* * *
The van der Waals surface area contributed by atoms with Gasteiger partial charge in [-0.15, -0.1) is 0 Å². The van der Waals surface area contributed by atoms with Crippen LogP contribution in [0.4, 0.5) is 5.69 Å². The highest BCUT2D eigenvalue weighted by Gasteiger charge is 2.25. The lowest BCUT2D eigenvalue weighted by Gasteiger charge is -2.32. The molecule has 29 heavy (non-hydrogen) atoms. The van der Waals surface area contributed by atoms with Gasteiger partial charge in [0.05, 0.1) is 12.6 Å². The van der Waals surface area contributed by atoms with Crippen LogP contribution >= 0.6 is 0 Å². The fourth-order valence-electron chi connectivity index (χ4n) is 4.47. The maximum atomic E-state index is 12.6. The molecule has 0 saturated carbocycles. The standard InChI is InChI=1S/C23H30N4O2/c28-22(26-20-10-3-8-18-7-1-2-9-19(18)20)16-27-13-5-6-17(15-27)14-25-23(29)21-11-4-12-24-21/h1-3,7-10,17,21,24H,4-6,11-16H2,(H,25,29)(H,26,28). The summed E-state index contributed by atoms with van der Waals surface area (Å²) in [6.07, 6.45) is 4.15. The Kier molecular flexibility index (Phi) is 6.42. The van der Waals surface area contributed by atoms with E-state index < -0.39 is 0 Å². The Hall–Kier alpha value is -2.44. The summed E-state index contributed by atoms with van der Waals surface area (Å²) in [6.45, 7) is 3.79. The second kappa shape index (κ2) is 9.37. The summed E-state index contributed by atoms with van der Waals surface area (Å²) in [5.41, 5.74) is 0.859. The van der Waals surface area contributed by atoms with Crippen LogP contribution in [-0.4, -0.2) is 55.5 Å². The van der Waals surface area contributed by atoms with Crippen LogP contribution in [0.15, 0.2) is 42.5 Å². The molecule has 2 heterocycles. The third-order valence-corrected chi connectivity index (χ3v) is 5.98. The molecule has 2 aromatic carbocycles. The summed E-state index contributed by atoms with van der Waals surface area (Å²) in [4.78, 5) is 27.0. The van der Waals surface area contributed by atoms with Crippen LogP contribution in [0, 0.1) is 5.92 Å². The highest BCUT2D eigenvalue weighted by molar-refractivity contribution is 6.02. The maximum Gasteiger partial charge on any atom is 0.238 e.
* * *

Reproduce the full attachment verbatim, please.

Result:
The van der Waals surface area contributed by atoms with Gasteiger partial charge in [-0.15, -0.1) is 0 Å². The van der Waals surface area contributed by atoms with Crippen LogP contribution in [0.4, 0.5) is 5.69 Å². The highest BCUT2D eigenvalue weighted by Gasteiger charge is 2.25. The lowest BCUT2D eigenvalue weighted by Gasteiger charge is -2.32. The molecule has 29 heavy (non-hydrogen) atoms. The van der Waals surface area contributed by atoms with Gasteiger partial charge in [0.05, 0.1) is 12.6 Å². The van der Waals surface area contributed by atoms with Crippen LogP contribution >= 0.6 is 0 Å². The fourth-order valence-electron chi connectivity index (χ4n) is 4.47. The maximum atomic E-state index is 12.6. The molecule has 0 saturated carbocycles. The standard InChI is InChI=1S/C23H30N4O2/c28-22(26-20-10-3-8-18-7-1-2-9-19(18)20)16-27-13-5-6-17(15-27)14-25-23(29)21-11-4-12-24-21/h1-3,7-10,17,21,24H,4-6,11-16H2,(H,25,29)(H,26,28). The summed E-state index contributed by atoms with van der Waals surface area (Å²) in [6.07, 6.45) is 4.15. The Kier molecular flexibility index (Phi) is 6.42. The van der Waals surface area contributed by atoms with E-state index < -0.39 is 0 Å². The Hall–Kier alpha value is -2.44. The summed E-state index contributed by atoms with van der Waals surface area (Å²) in [6.45, 7) is 3.79. The second kappa shape index (κ2) is 9.37. The summed E-state index contributed by atoms with van der Waals surface area (Å²) in [5.41, 5.74) is 0.859. The van der Waals surface area contributed by atoms with Crippen LogP contribution in [-0.4, -0.2) is 55.5 Å². The van der Waals surface area contributed by atoms with Crippen LogP contribution in [0.15, 0.2) is 42.5 Å². The molecule has 2 heterocycles. The third-order valence-corrected chi connectivity index (χ3v) is 5.98. The molecule has 2 aromatic carbocycles. The summed E-state index contributed by atoms with van der Waals surface area (Å²) in [4.78, 5) is 27.0. The van der Waals surface area contributed by atoms with Crippen LogP contribution in [0, 0.1) is 5.92 Å². The highest BCUT2D eigenvalue weighted by molar-refractivity contribution is 6.02. The maximum Gasteiger partial charge on any atom is 0.238 e.